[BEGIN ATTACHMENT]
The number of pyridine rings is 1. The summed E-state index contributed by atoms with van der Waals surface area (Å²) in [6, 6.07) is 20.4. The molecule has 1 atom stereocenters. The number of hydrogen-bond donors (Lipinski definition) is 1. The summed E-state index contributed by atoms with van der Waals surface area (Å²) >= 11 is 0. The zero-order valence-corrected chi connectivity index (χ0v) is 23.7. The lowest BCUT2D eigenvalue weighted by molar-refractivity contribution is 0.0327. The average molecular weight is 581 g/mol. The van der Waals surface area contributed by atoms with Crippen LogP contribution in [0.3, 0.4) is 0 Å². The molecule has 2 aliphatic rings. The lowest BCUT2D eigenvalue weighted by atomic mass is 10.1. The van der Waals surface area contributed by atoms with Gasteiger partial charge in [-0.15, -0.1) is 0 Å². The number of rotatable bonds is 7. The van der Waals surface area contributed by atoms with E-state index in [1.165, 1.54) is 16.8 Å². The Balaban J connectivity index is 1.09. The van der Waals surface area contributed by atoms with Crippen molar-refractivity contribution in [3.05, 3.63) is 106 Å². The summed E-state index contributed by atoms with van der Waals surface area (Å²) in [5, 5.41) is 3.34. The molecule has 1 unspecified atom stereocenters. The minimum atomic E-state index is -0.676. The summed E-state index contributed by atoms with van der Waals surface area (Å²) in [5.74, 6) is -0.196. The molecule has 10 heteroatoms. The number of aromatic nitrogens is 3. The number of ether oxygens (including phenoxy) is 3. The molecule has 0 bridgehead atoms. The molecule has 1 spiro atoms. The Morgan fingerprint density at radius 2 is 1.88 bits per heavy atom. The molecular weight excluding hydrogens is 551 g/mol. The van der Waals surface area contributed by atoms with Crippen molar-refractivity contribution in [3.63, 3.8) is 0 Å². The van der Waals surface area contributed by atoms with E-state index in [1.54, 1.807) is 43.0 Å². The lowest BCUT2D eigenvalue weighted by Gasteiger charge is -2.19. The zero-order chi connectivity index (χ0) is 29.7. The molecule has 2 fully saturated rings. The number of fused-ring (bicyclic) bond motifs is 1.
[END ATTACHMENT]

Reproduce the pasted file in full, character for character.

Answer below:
The number of pyridine rings is 1. The summed E-state index contributed by atoms with van der Waals surface area (Å²) in [6, 6.07) is 20.4. The molecule has 1 atom stereocenters. The number of hydrogen-bond donors (Lipinski definition) is 1. The summed E-state index contributed by atoms with van der Waals surface area (Å²) >= 11 is 0. The zero-order valence-corrected chi connectivity index (χ0v) is 23.7. The lowest BCUT2D eigenvalue weighted by molar-refractivity contribution is 0.0327. The average molecular weight is 581 g/mol. The van der Waals surface area contributed by atoms with Crippen LogP contribution in [0.3, 0.4) is 0 Å². The molecule has 2 aliphatic rings. The lowest BCUT2D eigenvalue weighted by atomic mass is 10.1. The van der Waals surface area contributed by atoms with Gasteiger partial charge in [-0.15, -0.1) is 0 Å². The number of rotatable bonds is 7. The van der Waals surface area contributed by atoms with E-state index in [1.165, 1.54) is 16.8 Å². The Balaban J connectivity index is 1.09. The van der Waals surface area contributed by atoms with Crippen molar-refractivity contribution in [3.05, 3.63) is 106 Å². The summed E-state index contributed by atoms with van der Waals surface area (Å²) in [5, 5.41) is 3.34. The molecule has 1 unspecified atom stereocenters. The minimum atomic E-state index is -0.676. The summed E-state index contributed by atoms with van der Waals surface area (Å²) in [5.74, 6) is -0.196. The molecule has 10 heteroatoms. The number of aromatic nitrogens is 3. The number of ether oxygens (including phenoxy) is 3. The molecule has 0 bridgehead atoms. The molecule has 1 spiro atoms. The Morgan fingerprint density at radius 2 is 1.88 bits per heavy atom. The molecular weight excluding hydrogens is 551 g/mol. The van der Waals surface area contributed by atoms with Crippen molar-refractivity contribution in [3.63, 3.8) is 0 Å². The van der Waals surface area contributed by atoms with E-state index in [1.54, 1.807) is 43.0 Å². The lowest BCUT2D eigenvalue weighted by Gasteiger charge is -2.19. The zero-order chi connectivity index (χ0) is 29.7. The molecule has 2 fully saturated rings. The number of fused-ring (bicyclic) bond motifs is 1.